2016 was a year of challenges and accomplishments for the Industrial Biotechnology Industry. Several issues, especially the Renewable Fuel Standard, were up for discussion and debate.
Below are 5 noteworthy Industrial Biotechnology events that happened in 2016, making it a memorable year for the industry.
- Renewable Fuel Standard – After MUCH delay, the US Environmental Protection Agency finally released the 2017 renewable fuel volume obligations (and the 2018 volume obligations for biomass-based diesel) on November 22, 2016. The agency finalized a total renewable fuel volume of 19.28 billion gallons, of which 4.28 billion gallons is advanced biofuel and 311 million gallons is cellulosic biofuel. The implied RVO for conventional biofuels like corn ethanol will be 15 billion gallons—up from the 14.8 billion gallons proposed in May 2016. For more information and infographics read Biofuels Digest’s piece Back on Track: EPA Issues On-Time, Robust Renewable Fuel Standard Volumes for 2017-18. Also read BIO’s release: BIO Welcomes EPA’s Final 2017 Renewable Fuel Standards.
- USDA Highlights a Growing Biobased Products Industry – On October 03, 2016, the U.S. Department of Agriculture released a report which analyzed the economic impact of the biobased products sector from 2013-2014. The report showed that in 2014, the biobased products industry contributed $393 billion and 4.2 million jobs to America’s recovering economy. The report also indicated that the sector grew from 2013 to 2014, creating or supporting an additional 220,000 jobs and $24 billion over that period. On a similar note, BIO released a report titled “Advancing the Biobased Economy: Renewable Chemical Biorefinery Commercialization, Progress, and Market Opportunities, 2016 and Beyond” which reviews the current renewable chemicals biorefineries in operation.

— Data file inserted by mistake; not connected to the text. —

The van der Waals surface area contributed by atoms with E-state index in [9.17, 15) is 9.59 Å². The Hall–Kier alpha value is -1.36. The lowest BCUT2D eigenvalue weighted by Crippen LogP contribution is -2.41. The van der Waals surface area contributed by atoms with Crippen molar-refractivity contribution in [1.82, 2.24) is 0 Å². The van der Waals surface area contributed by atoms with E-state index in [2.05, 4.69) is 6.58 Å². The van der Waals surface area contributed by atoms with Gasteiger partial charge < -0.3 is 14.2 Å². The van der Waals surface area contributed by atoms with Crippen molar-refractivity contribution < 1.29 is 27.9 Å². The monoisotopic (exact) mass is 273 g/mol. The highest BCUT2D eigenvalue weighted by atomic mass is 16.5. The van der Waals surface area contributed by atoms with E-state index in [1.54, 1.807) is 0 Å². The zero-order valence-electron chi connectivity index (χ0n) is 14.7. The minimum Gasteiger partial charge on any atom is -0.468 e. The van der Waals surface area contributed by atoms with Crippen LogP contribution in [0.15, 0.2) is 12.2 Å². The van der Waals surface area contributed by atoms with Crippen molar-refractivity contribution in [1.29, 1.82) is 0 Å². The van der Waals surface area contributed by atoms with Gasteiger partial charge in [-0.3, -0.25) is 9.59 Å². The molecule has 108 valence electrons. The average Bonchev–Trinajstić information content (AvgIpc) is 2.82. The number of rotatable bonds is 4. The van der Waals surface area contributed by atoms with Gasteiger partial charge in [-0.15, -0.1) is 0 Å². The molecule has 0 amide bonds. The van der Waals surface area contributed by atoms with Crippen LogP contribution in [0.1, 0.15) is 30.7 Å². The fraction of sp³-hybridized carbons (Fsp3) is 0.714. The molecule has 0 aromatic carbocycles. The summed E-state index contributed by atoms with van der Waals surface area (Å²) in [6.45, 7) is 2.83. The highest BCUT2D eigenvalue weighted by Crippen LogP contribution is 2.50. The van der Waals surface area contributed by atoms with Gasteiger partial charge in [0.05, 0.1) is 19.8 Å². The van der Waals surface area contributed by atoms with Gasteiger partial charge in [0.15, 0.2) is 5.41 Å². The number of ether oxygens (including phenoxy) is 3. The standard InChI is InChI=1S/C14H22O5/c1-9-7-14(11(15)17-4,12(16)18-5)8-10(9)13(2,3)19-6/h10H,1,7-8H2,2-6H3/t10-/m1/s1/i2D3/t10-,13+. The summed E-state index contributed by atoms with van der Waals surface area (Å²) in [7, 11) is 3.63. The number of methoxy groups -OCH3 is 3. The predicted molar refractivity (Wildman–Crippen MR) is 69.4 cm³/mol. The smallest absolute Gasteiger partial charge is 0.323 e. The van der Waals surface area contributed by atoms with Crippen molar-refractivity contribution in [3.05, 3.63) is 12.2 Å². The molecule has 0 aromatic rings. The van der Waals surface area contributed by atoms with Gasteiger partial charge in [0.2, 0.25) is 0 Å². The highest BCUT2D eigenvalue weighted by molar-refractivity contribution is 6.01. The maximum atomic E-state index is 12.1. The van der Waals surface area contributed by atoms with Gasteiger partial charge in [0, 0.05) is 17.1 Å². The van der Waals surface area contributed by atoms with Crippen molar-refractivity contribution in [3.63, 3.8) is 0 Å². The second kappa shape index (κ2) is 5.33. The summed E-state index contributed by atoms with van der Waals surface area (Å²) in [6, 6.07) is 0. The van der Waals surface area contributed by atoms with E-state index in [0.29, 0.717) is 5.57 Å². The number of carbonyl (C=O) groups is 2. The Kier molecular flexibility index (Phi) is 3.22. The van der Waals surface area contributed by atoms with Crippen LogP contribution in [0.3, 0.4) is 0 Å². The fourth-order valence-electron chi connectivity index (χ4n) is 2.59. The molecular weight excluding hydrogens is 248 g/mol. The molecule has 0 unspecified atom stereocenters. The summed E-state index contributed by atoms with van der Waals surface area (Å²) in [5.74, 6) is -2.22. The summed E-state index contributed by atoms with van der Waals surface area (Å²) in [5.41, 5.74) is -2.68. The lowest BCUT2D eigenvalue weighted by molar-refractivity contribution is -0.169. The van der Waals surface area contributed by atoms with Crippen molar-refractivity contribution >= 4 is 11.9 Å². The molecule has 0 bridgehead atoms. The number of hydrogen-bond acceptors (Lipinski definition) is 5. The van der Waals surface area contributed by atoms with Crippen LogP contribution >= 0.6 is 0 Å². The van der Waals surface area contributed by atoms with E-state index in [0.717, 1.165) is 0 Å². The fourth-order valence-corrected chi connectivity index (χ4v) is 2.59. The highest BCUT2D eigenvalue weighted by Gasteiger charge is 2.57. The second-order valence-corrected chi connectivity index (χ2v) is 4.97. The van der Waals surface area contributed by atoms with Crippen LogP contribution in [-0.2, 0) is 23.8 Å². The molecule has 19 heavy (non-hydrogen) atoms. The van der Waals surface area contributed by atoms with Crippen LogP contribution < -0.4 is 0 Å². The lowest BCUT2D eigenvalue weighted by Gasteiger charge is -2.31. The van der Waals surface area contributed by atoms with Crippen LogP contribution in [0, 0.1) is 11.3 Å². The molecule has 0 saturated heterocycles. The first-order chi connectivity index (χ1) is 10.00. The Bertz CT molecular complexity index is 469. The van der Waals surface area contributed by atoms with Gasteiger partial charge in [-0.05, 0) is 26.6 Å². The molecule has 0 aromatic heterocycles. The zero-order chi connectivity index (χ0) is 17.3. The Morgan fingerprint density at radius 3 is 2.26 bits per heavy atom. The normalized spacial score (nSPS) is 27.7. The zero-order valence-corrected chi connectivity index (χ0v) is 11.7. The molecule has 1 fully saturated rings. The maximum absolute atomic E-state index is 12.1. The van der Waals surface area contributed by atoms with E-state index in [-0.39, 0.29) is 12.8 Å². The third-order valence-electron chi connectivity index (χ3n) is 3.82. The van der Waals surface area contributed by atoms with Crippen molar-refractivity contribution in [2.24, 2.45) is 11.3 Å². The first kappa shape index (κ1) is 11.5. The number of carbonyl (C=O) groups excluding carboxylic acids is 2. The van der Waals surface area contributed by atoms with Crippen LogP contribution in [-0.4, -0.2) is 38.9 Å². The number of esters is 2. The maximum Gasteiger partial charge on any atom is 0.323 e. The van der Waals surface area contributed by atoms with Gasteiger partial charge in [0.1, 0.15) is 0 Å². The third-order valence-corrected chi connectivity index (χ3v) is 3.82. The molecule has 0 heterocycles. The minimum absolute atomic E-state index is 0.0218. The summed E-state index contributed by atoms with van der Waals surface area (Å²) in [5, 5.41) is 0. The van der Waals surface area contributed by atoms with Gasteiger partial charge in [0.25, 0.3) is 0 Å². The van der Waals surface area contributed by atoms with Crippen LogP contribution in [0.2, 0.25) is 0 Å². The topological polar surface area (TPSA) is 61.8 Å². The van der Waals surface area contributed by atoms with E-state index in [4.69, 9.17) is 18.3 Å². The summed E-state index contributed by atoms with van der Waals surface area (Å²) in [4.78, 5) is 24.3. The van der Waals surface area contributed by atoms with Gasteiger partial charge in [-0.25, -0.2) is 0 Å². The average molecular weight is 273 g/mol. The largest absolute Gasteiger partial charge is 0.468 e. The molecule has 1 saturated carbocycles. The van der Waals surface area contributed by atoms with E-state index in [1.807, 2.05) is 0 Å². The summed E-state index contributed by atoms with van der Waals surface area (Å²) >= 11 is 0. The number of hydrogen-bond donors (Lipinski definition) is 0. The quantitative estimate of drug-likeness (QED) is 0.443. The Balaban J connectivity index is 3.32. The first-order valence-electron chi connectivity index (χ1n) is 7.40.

- Aviation Biofuels – On March 11, 2016, United Airlines announced that it began regularly using biofuel on its LA to San Francisco route. The Boeing 737 jet flies the LA to San Francisco route four to five times a day, and is fueled by a blend of 30% biofuel and 70% petroleum fuel. United also announced that it planned to continue using the biofuel in its regular operations at Los Angeles International Airport. For more information read the Washington Post’s “United Airlines is Flying on Biofuels. Here’s Why That’s a Really Big Deal.“
- Bioenergy Tax Credits – Several major biofuel and renewable energy incentives will sunset and have to wait for a tax-reform bill next year to see if they will be renewed. The Second Generation Biofuel Producer Tax Credit, the Special Depreciation Allowance for Second Generation Biofuel Plant Property, the Biodiesel and Renewable Diesel Fuels Credit, and the Alternative Fuel Vehicle Refueling Property are naming a few of these tax credits that are vital to the industrial biotechnology industry. An overview of all the renewable energy tax credits can be found here. BIO’s letter to Congress urging the advancement of these bioenergy tax credits can be found here: “BIO Asks Congress to Extend Critical Bioenergy Tax Credits During Lame-Duck. Lastly, the House Ways and Means Republicans released its tax reform blueprint –“Better Way for Tax Reform.”
- Toxic Substances Control Act (TSCA) Reform – On June 22, 2016, President Obama signed into law the Frank R. Lautenberg Chemical Safety for the 21st Century Act which amends the Toxic Substances Control Act (TSCA), the Nation’s primary chemicals management law. The new law includes such improvements as: 1) Mandatory requirement for EPA to evaluate existing chemicals with clear and enforceable deadlines; 2) New risk-based safety standard; 3) Increased public transparency for chemical information; and 4) Consistent source of funding for EPA to carry out the responsibilities under the new law. For more information on the law visit the EPA’s site here. Lastly, on November 29, the EPA announced the first 10 chemicals it will evaluate for potential risks to human health and the environment under Toxic Substances Control Act (TSCA) reform. Read more here.